(365) December 31: Malachi 1-4 & Revelation 22

Ask God to open your mind, heart and will to understand, delight in and obey what you read.

To discover:­
As you read consider what God rebukes in Malachi’s hearers.

To ponder:
Malachi confronts sin in the growing post-exilic community in Jerusalem and Judea. The book opens with a rhetorical dialogue in which God affirms his love for his people. He proves this by appealing to the fact that he loved Jacob (who became Israel) over his brother Esau, whose land (Edom) he has now turned into a wasteland in judgement, and which will forever remain the “wicked land” under his wrath, despite the Edomites saying they will rebuild. In declaring he “hated” Esau, God therefore means he was against him because of his sin. And he states that on seeing him keep the Edomites down, his people will praise his greatness and acknowledge his sovereignty extends beyond Israel (1v1-5).
            What follows shows that the Jews were no better than the Edomites. God asks why the priests don’t honour and respect him as sons and servants should. Malachi anticipates them asking how they have shown contempt. God’s answer is that they have defiled his altar with imperfect offerings they wouldn’t even offer their governor. By asking if the governor would be pleased or accept the priests for this, God shows his own displeasure (1v6-8). And the same applies if we offer ourselves or our gifts only half-heartedly to the LORD.
            God urges the priests to implore him to be gracious, and states he would rather have the new temple’s doors shut so the priests would not light fires on his altar, because these fires are useless as the offerings don’t please him. Likewise, he would rather we weren’t in church than that we showed him contempt with insincerity. Yet God responds that his name will one day be great throughout the world with incense and acceptable offerings given (1v9-11). In other words, his promises through the prophets of an everlasting kingdom of righteousness after the return and rebuilding of the temple, is still some way off, but will be fulfilled.
            1v12-13 implies that the priests even scoff at the altar (Lord’s Table), calling it defiled (as if a wrong way to worship), its offerings contemptible, and their service a burden – so profaning the whole thing. Likewise, some ministers today charge aspects of worship as evil, disgraceful and burdensome – such as the call to wholehearted repentance. God is clear: Those who can give an acceptable sacrifice and vow to, yet then give a blemished one, are cursed. The reason he gives is that he is to be feared in his greatness. In other words, such flippancy denigrates his holiness with knock-on effects in the wider community (1v14). This was exactly the issue with Ananias and Sapphira (Acts 5v1-11). And their fate did cause God to be feared. 
            He continues that he will curse the priests’ blessing, as he had already begun to do, if they do not listen and determine to honour him from the heart. He would keep their descendents from thriving, by causing this generation to be carried off with the dung from their offerings – implying they will be discarded as unclean (2v1-3). God’s command for them to repent is therefore so that he might continue his covenant with Levi - to have his descendents minister as priests (Jer 33v21). The covenant promise was of life and peace to Levi, and its stipulations were for him to revere God, which he did by teaching the truth, walking uprightly and turning many from sin. Of course the priesthood came later than Levi, through Aaron, so this must refer to the faithfulness of the tribe in Israel’s early history (Ex 32v26-29). The LORD’s point is that priests should preserve knowledge as God’s messengers, whereas these priests have violated God’s covenant with Levi, by instead leading people into sin. This is why God says he has caused them to be despised and humiliated before the people, perhaps in the sense that the people saw them for what they were (2v4-9). All believers, and especially ministers of the gospel, can likewise be faithful to the calling of verses 5 and 6, or not.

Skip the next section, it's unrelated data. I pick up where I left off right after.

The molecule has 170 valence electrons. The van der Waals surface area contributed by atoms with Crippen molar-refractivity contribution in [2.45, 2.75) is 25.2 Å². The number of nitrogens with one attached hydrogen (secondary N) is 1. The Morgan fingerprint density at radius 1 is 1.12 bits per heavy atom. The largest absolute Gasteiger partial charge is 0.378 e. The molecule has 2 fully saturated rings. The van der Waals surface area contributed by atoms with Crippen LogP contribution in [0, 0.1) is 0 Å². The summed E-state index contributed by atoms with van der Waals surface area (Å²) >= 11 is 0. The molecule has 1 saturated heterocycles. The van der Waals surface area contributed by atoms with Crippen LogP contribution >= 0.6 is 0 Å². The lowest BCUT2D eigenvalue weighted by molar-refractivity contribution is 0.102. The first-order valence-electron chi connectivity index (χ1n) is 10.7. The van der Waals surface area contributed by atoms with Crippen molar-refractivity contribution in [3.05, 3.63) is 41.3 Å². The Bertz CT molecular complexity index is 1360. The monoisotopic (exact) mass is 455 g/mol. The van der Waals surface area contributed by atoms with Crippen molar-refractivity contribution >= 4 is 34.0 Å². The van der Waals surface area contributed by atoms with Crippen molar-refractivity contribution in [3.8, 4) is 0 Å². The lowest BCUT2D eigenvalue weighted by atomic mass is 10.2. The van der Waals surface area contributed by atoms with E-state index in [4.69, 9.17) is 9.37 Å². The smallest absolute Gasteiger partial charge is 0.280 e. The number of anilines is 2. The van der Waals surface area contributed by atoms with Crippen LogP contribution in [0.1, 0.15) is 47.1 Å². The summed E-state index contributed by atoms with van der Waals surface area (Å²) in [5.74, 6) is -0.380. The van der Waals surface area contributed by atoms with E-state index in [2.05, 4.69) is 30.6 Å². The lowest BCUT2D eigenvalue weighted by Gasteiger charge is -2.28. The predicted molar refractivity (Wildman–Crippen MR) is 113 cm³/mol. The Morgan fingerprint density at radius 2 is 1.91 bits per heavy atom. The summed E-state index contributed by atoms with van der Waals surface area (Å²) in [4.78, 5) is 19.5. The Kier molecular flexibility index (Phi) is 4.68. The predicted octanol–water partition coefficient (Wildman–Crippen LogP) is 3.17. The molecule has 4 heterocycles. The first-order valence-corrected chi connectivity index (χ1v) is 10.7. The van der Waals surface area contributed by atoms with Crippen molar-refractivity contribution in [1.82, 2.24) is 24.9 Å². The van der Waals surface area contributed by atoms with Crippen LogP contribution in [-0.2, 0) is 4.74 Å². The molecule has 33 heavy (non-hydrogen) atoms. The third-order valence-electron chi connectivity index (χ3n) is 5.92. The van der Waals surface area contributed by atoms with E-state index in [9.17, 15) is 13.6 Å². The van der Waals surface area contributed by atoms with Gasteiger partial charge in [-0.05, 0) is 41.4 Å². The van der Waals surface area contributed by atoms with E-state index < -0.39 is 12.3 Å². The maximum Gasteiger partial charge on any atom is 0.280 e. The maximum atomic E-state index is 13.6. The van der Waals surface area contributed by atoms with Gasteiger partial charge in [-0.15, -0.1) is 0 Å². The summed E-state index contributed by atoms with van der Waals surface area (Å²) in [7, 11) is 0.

Malachi now changes tack, charging the people with breaking faith (ie. commitments) with one-another. His point is that just as the people were created and fathered as a nation by one God, they should be committed to each another. These truths lie behind our same responsibility to live in love for our fellow Christians. Yet by not doing so, the Jews had broken God’s covenant with the patriarchs by not living uprightly. First, they had done the detestable thing of intermarrying with women of other religions, and so desecrating the newly built temple, presumably by bringing offerings having committed idolatry or been defiled by it through marriage. This broke faith with fellow Israelites because it broke the commitment they made together before God not to do this (as Neh 10v28-30). Such people were therefore to be cut off from the community of Israel. Second, others wept at the altar because God did not answer their prayers, when this was only because he was acting as a witness to their marriage covenants, which they had broken through unjustified divorce. Echoing 2v10 we again hear God has made the married couple one in flesh and spirit because he wanted them to raise godly offspring. And for this reason he urges them to guard their spirits so they don’t break faith in such divorce, which God hates and likens to violence against the wife – no doubt because of the pain and destruction it brings on her (2v10-16). Both rebukes need to be heard by Christians in our day, as does the intent God has for believing marriage.